Glenwood rolls out Hanging Lake reservation system
Starting at 10 a.m. today, anyone can reserve a spot on a shuttle to Hanging Lake or purchase a reservation to bike to the immensely popular trail in Glenwood Canyon.
Both reservation types cost $12 during peak season, but during April, the price for a bike reservation is $9.50.
The new reservation system through Visit Glenwood will be a drastic change from the unregulated, first-come-first-serve system.
The Forest Service launched efforts to curb the potentially devastating effects of Hanging Lake’s massive popularity after 2017, when 184,000 people visited the lake in a single year, with as many as 1,200 people on the trail per day during the peak summer months.
Under the new plan, the only way to access Hanging Lake between May and October will be from a shuttle, departing from Glenwood Springs, or from the bike path through Glenwood Canyon.
Starting May 1, visitors will be capped at 615 per day year round, and during peak summer months, hikers will be staggered to avoid congestion on the trail. Offseason reservations, between November and April, will cost $10 per person, and parking at the trailhead will reopen.
The city of Glenwood Springs awarded the contract to H2O Ventures — a partnership between Glenwood Adventure Co., Adventure Office and Peak 1 Express — in February, and since then the city, the U.S. Forest Service, the Glenwood Chamber and Resort Association and other stakeholders have been meeting regularly, sometimes several times a week, to ready the new system.
Working out the details
Ken Murphy, partner at Glenwood Adventure Company and one of the main leaders of H2O, said it’s been essential to stay flexible as they build the website back end and iron out the messaging details.
“All our documents are working documents,” Murphy said. Adventure Office, a resort booking and business solutions company, has been crucial in developing the reservation system.
H2O has a phone bank in the back room of Glenwood Adventure Co., where staff were going coming through the details for today’s launch.
Murphy said he looks forward to breathing “a sigh of relief” this afternoon if things are going smoothly, but he won’t have long to rest before working out the final details for the welcome center, shuttle system and other operational concerns.
“There’s more to it than just driving people to Hanging Lake,” Murphy said. H2O is also responsible for cleaning the bathrooms near the trailhead, managing trash and keeping the lower parts of the trail clean.
But the most important service will be the chance to educate the customers. Up until now, a visitor to the lake could arrive and speak with no one but the other people on the trail. Starting in May, there will be at least five points of contact, each a chance to educate the user on how to best enjoy the world-famous site and abide by “leave no trace” principles.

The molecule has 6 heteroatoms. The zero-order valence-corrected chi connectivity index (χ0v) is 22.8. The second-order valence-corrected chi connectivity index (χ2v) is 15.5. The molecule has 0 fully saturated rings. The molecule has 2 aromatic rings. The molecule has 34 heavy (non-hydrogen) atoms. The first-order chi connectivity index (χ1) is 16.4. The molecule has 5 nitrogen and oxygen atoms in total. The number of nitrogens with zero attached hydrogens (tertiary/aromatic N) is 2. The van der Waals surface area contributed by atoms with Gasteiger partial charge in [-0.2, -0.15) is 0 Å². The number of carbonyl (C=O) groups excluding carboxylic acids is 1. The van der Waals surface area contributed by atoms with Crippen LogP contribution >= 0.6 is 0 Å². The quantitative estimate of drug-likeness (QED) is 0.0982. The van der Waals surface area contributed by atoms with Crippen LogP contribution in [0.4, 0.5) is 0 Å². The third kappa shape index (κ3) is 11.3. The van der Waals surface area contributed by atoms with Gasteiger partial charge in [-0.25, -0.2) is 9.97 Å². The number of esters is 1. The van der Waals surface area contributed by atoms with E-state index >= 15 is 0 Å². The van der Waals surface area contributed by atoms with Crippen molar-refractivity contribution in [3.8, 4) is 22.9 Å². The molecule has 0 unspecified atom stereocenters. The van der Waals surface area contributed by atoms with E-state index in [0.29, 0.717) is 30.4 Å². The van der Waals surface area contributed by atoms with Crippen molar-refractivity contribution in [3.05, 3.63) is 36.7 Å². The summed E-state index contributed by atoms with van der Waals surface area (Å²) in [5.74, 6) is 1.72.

H2O will create 22 new jobs, many seasonal for the peak months, which Murphy said have been surprisingly easy to fill so far.
“There’s been a lot of passion for it, and a lot of applications have come in,” Murphy said.
Hiring new workers, especially seasonal employees, can be a struggle in the region, but Murphy said people are excited to be a part of improving the Hanging Lake experience and protecting the unique treasure.
CONCERNS ABOUT THE CHANGE
Marlene Neidert, project manager with Visit Glenwood, has engaged with a number of people who criticized the cost on social media and website comments.
Some commenters leave statements that criticize the cost, and say they won’t visit the trail due to the reservation system. Neidert said she responds kindly, thanking the commenter for their thoughts, and then explains the reasons for implementing the reservation-management system and fees.
“Their second reply is usually way friendlier,” Neidert said. “So many people say, ‘Oh, when you put it that way, I might come back.’”
Murphy said most of the people he has interacted with have been understanding about the $12 price for summer reservations.
“Most people who have hiked Hanging Lake in the last 10 years know this was needed,” he said.
The only discount for a peak season permit is to purchase an “early bird” bike or hike pass, available until April 30. That permit will not include the shuttle.
Some have raised concerns that companies providing existing services for Hanging Lake tourists will have a challenge ahead.
Patrick Drake, owner of Canyon Bikes, has worked with H2O and the city over the past several weeks to address some concerns about the future of his business. Canyon Bikes, as well as Sunlight Ski and Bike and Glenwood Adventure Co., sell Hanging Lake tours that include bike rentals and shuttle service to Grizzly Creek so visitors can bike west, stop to hike at Hanging Lake, and return to Glenwood Springs.
The congestion at the parking lot will not be a problem during the summer months, but the added cost was a concern for Drake.
Working with Drake and others, H2O was able to create a system so that those who want the bike adventure to Hanging Lake can purchase the reservation and the bike rental at the same time, through one of the vendors’ websites, either Canyon Bikes, Sunlight Ski and Bike, or Glenwood Adventure Co.
“I do believe that the experience can include bike shuttle providers, including Glenwood Adventure Co., Sunlight Ski and Bike and ourselves, Canyon Bikes,” Drake said. “I’m glad to see the Forest Service, the city of Glenwood Springs and the provider working together to really enhance the experience.”
H2O and the government stakeholders have promised to keep the financials transparent and re-evaluate the pricing and overall program at the end of each peak season.
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